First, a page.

Photo: Andres Rueda
You most likely use credit cards daily, but have you taken the time to consider how they work? Let’s examine one of the most obvious aspects of the credit card: the number. Credit card numbers are 14 to 16 digits long and link your purchase back to your account at the bank. But what do they mean?
The first digit is reserved for specifying what type of card it is. 3 = Travel and Entertainment card (34/37 = AMEX, 38 = Diner’s Club), 4 = Visa, 5 = MasterCard, and 6 = Discover. Each type handles the next 12 to 14 digits differently. They are used to identify the account number, bank number, whether it is a business or personal account, and/or the currency. Check out these sites for a more in depth coverage of how each credit card provider uses these digits.
One thing all credit cards have in common is a check digit at the end which is used to verify that it is a valid credit card. The check digit uses the Luhn algorithm, also known as the modulus 10 algorithm, to “check” the rest of the numbers. It’s goal is to not prevent counterfeit, but rather to protect against the accidental mistyping or mistransmission of the number.
- Double the value of every second digit moving from right to left.
- Sum the value of every individual digit.
- If the total ends in zero it is valid, any other number it is invalid.
Let’s take a simple example: 47142
- 2×4 = 8, 2×7 = 14. Therefore we have 4(14)1(8)2
- 4+1+4+1+8+2 = 20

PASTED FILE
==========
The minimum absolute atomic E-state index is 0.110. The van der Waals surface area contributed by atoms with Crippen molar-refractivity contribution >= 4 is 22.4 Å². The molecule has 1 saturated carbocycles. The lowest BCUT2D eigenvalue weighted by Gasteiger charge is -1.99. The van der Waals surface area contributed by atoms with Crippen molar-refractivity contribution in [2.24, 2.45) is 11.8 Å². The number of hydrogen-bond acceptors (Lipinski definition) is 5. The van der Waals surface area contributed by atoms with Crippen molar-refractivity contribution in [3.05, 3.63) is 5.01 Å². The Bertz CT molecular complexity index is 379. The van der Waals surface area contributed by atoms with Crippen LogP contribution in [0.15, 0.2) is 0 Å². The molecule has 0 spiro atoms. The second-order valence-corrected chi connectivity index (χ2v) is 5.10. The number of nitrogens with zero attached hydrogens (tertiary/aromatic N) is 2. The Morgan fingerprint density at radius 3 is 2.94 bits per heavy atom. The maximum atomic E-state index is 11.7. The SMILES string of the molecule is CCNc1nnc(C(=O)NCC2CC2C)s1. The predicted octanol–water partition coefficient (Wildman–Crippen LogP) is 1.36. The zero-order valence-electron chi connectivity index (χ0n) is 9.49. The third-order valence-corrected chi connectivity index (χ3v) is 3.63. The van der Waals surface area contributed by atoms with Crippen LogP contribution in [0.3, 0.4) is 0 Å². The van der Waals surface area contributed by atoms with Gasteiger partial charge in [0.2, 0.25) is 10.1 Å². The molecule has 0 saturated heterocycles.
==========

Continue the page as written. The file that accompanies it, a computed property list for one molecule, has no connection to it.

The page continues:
- 20 ends in zero so the number is valid.
As you can see this is not going to protect counterfeits – it is easy to calculate the check digit given the values for the rest of the digits. But it will quickly identify any single digit error such as hitting the 8 key instead of 7. It will also protect against most transposed values such as hitting 38 rather than 83. The one transposition it doesn’t work for is 09 / 90 — 0(18) = 9(0) which results in the same value. There are more complex algorithms which protect against against more typing errors (Verhoeff algorithm) and allow for a string of letters rather than numbers (Luhn mod N algorithm).
The Luhn algorithm is in the public domain so anyone can use it (click here for free code). A website such as PayPal can use this algorithm to validate the credit card number before even passing it on to the credit card provider for validation. If Visa is selected in the drop-down box: does it start with 4? Does it have 16 digits? Does it pass the Luhn algorithm? If so, it does not necessarily mean it is a valid credit card, but it should be passed on to the credit card issuer for final verification. Then Visa will check the account number, expiration date, security code, name on the account, balance, etc.
It is this initial validation that online credit card generators accomplish. Obviously it does not generate valid credit cards that are linked to actual accounts. However, some amateur websites do not validate with the credit card company until it is time to charge the card. For example, a membership website (yes, usually porn) may offer free trial membership for a month, but you have to enter your credit card information so they can automatically enroll you in the monthly membership fee the following month. Credit card number generators may be enough validation to place a “card” on file so that you don’t have to provide your actual information.